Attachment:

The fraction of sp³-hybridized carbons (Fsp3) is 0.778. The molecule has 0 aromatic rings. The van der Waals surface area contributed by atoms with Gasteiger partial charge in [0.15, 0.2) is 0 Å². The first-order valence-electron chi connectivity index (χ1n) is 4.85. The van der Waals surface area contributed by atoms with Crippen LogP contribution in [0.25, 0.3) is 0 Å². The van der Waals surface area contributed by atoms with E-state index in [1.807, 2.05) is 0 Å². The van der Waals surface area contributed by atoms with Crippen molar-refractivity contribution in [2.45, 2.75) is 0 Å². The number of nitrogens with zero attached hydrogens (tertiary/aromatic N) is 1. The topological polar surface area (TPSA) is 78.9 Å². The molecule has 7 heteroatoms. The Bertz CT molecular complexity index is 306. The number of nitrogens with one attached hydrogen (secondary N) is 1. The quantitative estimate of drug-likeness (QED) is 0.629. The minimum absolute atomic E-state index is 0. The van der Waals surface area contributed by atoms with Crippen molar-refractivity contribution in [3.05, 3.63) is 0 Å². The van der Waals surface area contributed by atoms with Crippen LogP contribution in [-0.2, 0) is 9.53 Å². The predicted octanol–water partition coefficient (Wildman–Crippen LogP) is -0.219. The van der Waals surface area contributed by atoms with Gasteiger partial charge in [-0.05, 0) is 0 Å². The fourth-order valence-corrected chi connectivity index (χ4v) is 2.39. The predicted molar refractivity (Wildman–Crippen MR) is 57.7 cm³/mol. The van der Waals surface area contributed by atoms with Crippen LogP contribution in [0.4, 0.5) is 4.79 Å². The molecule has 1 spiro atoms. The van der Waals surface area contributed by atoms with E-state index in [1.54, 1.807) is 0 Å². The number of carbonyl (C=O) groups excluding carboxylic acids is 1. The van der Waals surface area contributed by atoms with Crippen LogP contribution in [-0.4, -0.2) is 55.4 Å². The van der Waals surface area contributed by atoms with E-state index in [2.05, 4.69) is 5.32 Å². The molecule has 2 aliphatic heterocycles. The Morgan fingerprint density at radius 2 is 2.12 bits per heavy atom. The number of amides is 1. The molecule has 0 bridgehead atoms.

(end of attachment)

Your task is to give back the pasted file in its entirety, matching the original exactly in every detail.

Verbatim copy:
The fraction of sp³-hybridized carbons (Fsp3) is 0.778. The molecule has 0 aromatic rings. The van der Waals surface area contributed by atoms with Gasteiger partial charge in [0.15, 0.2) is 0 Å². The first-order valence-electron chi connectivity index (χ1n) is 4.85. The van der Waals surface area contributed by atoms with Crippen LogP contribution in [0.25, 0.3) is 0 Å². The van der Waals surface area contributed by atoms with E-state index in [1.807, 2.05) is 0 Å². The van der Waals surface area contributed by atoms with Crippen molar-refractivity contribution in [2.45, 2.75) is 0 Å². The number of nitrogens with zero attached hydrogens (tertiary/aromatic N) is 1. The topological polar surface area (TPSA) is 78.9 Å². The molecule has 7 heteroatoms. The Bertz CT molecular complexity index is 306. The number of nitrogens with one attached hydrogen (secondary N) is 1. The quantitative estimate of drug-likeness (QED) is 0.629. The minimum absolute atomic E-state index is 0. The van der Waals surface area contributed by atoms with Crippen molar-refractivity contribution in [3.05, 3.63) is 0 Å². The van der Waals surface area contributed by atoms with Crippen LogP contribution in [-0.2, 0) is 9.53 Å². The predicted octanol–water partition coefficient (Wildman–Crippen LogP) is -0.219. The van der Waals surface area contributed by atoms with Gasteiger partial charge in [-0.05, 0) is 0 Å². The fourth-order valence-corrected chi connectivity index (χ4v) is 2.39. The predicted molar refractivity (Wildman–Crippen MR) is 57.7 cm³/mol. The van der Waals surface area contributed by atoms with Crippen LogP contribution in [0.4, 0.5) is 4.79 Å². The molecule has 1 spiro atoms. The van der Waals surface area contributed by atoms with E-state index in [1.54, 1.807) is 0 Å². The number of carbonyl (C=O) groups excluding carboxylic acids is 1. The van der Waals surface area contributed by atoms with Crippen LogP contribution in [-0.4, -0.2) is 55.4 Å². The van der Waals surface area contributed by atoms with E-state index in [2.05, 4.69) is 5.32 Å². The molecule has 2 aliphatic heterocycles. The Morgan fingerprint density at radius 2 is 2.12 bits per heavy atom. The number of amides is 1. The molecule has 0 bridgehead atoms.